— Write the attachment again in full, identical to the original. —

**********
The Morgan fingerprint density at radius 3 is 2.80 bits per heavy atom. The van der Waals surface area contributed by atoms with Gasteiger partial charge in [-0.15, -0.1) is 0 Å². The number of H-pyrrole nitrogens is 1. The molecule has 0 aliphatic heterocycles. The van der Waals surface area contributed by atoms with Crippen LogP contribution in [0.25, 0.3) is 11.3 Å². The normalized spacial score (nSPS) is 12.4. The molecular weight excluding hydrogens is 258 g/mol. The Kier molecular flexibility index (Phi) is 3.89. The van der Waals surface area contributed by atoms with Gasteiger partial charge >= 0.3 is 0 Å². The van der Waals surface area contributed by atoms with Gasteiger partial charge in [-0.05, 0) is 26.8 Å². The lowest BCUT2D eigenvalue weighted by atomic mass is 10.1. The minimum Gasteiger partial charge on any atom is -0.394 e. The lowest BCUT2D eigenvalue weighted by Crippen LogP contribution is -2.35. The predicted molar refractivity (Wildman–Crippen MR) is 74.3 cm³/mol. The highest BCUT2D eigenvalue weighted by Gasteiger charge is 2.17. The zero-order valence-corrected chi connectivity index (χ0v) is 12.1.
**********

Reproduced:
The Morgan fingerprint density at radius 3 is 2.80 bits per heavy atom. The van der Waals surface area contributed by atoms with Gasteiger partial charge in [-0.15, -0.1) is 0 Å². The number of H-pyrrole nitrogens is 1. The molecule has 0 aliphatic heterocycles. The van der Waals surface area contributed by atoms with Crippen LogP contribution in [0.25, 0.3) is 11.3 Å². The normalized spacial score (nSPS) is 12.4. The molecular weight excluding hydrogens is 258 g/mol. The Kier molecular flexibility index (Phi) is 3.89. The van der Waals surface area contributed by atoms with Gasteiger partial charge >= 0.3 is 0 Å². The van der Waals surface area contributed by atoms with Gasteiger partial charge in [-0.05, 0) is 26.8 Å². The lowest BCUT2D eigenvalue weighted by atomic mass is 10.1. The minimum Gasteiger partial charge on any atom is -0.394 e. The lowest BCUT2D eigenvalue weighted by Crippen LogP contribution is -2.35. The predicted molar refractivity (Wildman–Crippen MR) is 74.3 cm³/mol. The highest BCUT2D eigenvalue weighted by Gasteiger charge is 2.17. The zero-order valence-corrected chi connectivity index (χ0v) is 12.1.